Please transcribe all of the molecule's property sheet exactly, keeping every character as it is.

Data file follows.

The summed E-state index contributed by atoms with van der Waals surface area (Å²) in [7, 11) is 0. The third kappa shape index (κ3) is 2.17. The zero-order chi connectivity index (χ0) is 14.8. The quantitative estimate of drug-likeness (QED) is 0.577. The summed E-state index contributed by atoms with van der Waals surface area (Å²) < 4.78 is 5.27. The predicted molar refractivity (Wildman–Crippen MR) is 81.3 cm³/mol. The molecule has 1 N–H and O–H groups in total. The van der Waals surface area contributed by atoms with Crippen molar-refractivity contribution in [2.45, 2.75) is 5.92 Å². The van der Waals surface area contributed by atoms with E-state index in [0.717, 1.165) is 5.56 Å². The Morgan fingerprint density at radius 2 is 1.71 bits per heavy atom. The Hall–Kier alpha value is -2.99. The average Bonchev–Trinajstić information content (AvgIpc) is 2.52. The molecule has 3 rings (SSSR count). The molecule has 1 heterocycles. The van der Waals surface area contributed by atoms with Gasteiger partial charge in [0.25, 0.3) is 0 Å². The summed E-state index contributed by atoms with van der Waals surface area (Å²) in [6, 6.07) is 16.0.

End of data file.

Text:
The summed E-state index contributed by atoms with van der Waals surface area (Å²) in [7, 11) is 0. The third kappa shape index (κ3) is 2.17. The zero-order chi connectivity index (χ0) is 14.8. The quantitative estimate of drug-likeness (QED) is 0.577. The summed E-state index contributed by atoms with van der Waals surface area (Å²) < 4.78 is 5.27. The predicted molar refractivity (Wildman–Crippen MR) is 81.3 cm³/mol. The molecule has 1 N–H and O–H groups in total. The van der Waals surface area contributed by atoms with Crippen molar-refractivity contribution in [2.45, 2.75) is 5.92 Å². The van der Waals surface area contributed by atoms with E-state index in [0.717, 1.165) is 5.56 Å². The Morgan fingerprint density at radius 2 is 1.71 bits per heavy atom. The Hall–Kier alpha value is -2.99. The average Bonchev–Trinajstić information content (AvgIpc) is 2.52. The molecule has 3 rings (SSSR count). The molecule has 1 heterocycles. The van der Waals surface area contributed by atoms with Gasteiger partial charge in [0.25, 0.3) is 0 Å². The summed E-state index contributed by atoms with van der Waals surface area (Å²) in [6, 6.07) is 16.0.